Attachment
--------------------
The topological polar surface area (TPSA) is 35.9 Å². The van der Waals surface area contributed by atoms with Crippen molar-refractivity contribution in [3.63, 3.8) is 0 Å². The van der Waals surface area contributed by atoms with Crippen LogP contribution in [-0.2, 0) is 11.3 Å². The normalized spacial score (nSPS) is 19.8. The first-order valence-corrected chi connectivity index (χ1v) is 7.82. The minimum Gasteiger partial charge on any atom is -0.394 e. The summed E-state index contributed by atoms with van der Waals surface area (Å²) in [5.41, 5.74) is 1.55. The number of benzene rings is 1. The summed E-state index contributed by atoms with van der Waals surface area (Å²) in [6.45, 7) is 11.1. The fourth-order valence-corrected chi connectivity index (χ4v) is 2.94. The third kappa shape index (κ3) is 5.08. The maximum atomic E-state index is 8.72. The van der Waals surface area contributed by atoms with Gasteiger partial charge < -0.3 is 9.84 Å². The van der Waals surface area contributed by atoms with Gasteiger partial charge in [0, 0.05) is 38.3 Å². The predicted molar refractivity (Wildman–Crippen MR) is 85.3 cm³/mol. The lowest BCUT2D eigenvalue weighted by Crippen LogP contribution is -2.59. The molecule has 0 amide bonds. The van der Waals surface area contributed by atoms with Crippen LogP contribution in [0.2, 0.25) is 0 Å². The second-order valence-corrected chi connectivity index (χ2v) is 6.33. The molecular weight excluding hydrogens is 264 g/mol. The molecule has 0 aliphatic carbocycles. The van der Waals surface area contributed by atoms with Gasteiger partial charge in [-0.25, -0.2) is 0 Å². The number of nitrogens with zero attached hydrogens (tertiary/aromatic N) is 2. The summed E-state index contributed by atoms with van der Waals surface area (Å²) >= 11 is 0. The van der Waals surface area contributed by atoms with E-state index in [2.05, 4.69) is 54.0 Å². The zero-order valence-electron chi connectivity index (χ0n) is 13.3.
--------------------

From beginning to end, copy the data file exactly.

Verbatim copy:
The topological polar surface area (TPSA) is 35.9 Å². The van der Waals surface area contributed by atoms with Crippen molar-refractivity contribution in [3.63, 3.8) is 0 Å². The van der Waals surface area contributed by atoms with Crippen LogP contribution in [-0.2, 0) is 11.3 Å². The normalized spacial score (nSPS) is 19.8. The first-order valence-corrected chi connectivity index (χ1v) is 7.82. The minimum Gasteiger partial charge on any atom is -0.394 e. The summed E-state index contributed by atoms with van der Waals surface area (Å²) in [5.41, 5.74) is 1.55. The number of benzene rings is 1. The summed E-state index contributed by atoms with van der Waals surface area (Å²) in [6.45, 7) is 11.1. The fourth-order valence-corrected chi connectivity index (χ4v) is 2.94. The third kappa shape index (κ3) is 5.08. The maximum atomic E-state index is 8.72. The van der Waals surface area contributed by atoms with Gasteiger partial charge < -0.3 is 9.84 Å². The van der Waals surface area contributed by atoms with Gasteiger partial charge in [0, 0.05) is 38.3 Å². The predicted molar refractivity (Wildman–Crippen MR) is 85.3 cm³/mol. The lowest BCUT2D eigenvalue weighted by Crippen LogP contribution is -2.59. The molecule has 0 amide bonds. The van der Waals surface area contributed by atoms with Crippen LogP contribution in [0.2, 0.25) is 0 Å². The second-order valence-corrected chi connectivity index (χ2v) is 6.33. The molecular weight excluding hydrogens is 264 g/mol. The molecule has 0 aliphatic carbocycles. The van der Waals surface area contributed by atoms with Gasteiger partial charge in [-0.25, -0.2) is 0 Å². The number of nitrogens with zero attached hydrogens (tertiary/aromatic N) is 2. The summed E-state index contributed by atoms with van der Waals surface area (Å²) >= 11 is 0. The van der Waals surface area contributed by atoms with E-state index in [2.05, 4.69) is 54.0 Å². The zero-order valence-electron chi connectivity index (χ0n) is 13.3.